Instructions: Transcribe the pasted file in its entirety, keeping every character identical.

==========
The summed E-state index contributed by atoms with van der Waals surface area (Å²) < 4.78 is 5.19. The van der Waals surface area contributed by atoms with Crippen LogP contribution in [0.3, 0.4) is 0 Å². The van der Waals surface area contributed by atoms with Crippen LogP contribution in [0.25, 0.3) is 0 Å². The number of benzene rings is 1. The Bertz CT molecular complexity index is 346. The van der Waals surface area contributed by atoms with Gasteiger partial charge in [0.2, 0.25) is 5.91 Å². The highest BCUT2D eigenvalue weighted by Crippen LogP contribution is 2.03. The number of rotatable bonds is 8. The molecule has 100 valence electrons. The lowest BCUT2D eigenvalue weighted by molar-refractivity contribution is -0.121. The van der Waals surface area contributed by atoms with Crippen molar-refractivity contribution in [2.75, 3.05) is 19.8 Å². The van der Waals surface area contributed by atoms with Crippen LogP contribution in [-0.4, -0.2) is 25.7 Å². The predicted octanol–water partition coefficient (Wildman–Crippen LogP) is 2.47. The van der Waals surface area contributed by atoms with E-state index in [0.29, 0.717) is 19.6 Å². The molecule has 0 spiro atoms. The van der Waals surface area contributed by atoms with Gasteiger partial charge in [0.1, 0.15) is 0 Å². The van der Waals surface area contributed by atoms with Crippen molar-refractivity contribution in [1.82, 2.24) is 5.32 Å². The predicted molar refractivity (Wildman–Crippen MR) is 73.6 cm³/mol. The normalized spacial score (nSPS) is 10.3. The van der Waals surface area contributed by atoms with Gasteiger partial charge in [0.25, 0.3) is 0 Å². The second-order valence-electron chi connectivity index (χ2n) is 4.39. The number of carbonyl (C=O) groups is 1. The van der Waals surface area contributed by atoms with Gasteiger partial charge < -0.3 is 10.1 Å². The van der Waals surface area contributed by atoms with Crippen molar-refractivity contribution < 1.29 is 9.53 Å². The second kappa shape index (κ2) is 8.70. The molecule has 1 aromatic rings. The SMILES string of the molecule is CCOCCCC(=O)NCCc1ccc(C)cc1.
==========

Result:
The summed E-state index contributed by atoms with van der Waals surface area (Å²) < 4.78 is 5.19. The van der Waals surface area contributed by atoms with Crippen LogP contribution in [0.3, 0.4) is 0 Å². The van der Waals surface area contributed by atoms with Crippen LogP contribution in [0.25, 0.3) is 0 Å². The number of benzene rings is 1. The Bertz CT molecular complexity index is 346. The van der Waals surface area contributed by atoms with Gasteiger partial charge in [0.2, 0.25) is 5.91 Å². The highest BCUT2D eigenvalue weighted by Crippen LogP contribution is 2.03. The number of rotatable bonds is 8. The molecule has 100 valence electrons. The lowest BCUT2D eigenvalue weighted by molar-refractivity contribution is -0.121. The van der Waals surface area contributed by atoms with Crippen molar-refractivity contribution in [2.75, 3.05) is 19.8 Å². The van der Waals surface area contributed by atoms with Crippen LogP contribution in [-0.4, -0.2) is 25.7 Å². The predicted octanol–water partition coefficient (Wildman–Crippen LogP) is 2.47. The van der Waals surface area contributed by atoms with E-state index in [0.29, 0.717) is 19.6 Å². The molecule has 0 spiro atoms. The van der Waals surface area contributed by atoms with Gasteiger partial charge in [0.1, 0.15) is 0 Å². The van der Waals surface area contributed by atoms with Crippen molar-refractivity contribution in [1.82, 2.24) is 5.32 Å². The predicted molar refractivity (Wildman–Crippen MR) is 73.6 cm³/mol. The normalized spacial score (nSPS) is 10.3. The van der Waals surface area contributed by atoms with Gasteiger partial charge in [0.25, 0.3) is 0 Å². The second-order valence-electron chi connectivity index (χ2n) is 4.39. The number of carbonyl (C=O) groups is 1. The van der Waals surface area contributed by atoms with Gasteiger partial charge < -0.3 is 10.1 Å². The van der Waals surface area contributed by atoms with Crippen molar-refractivity contribution < 1.29 is 9.53 Å². The second kappa shape index (κ2) is 8.70. The molecule has 1 aromatic rings. The SMILES string of the molecule is CCOCCCC(=O)NCCc1ccc(C)cc1.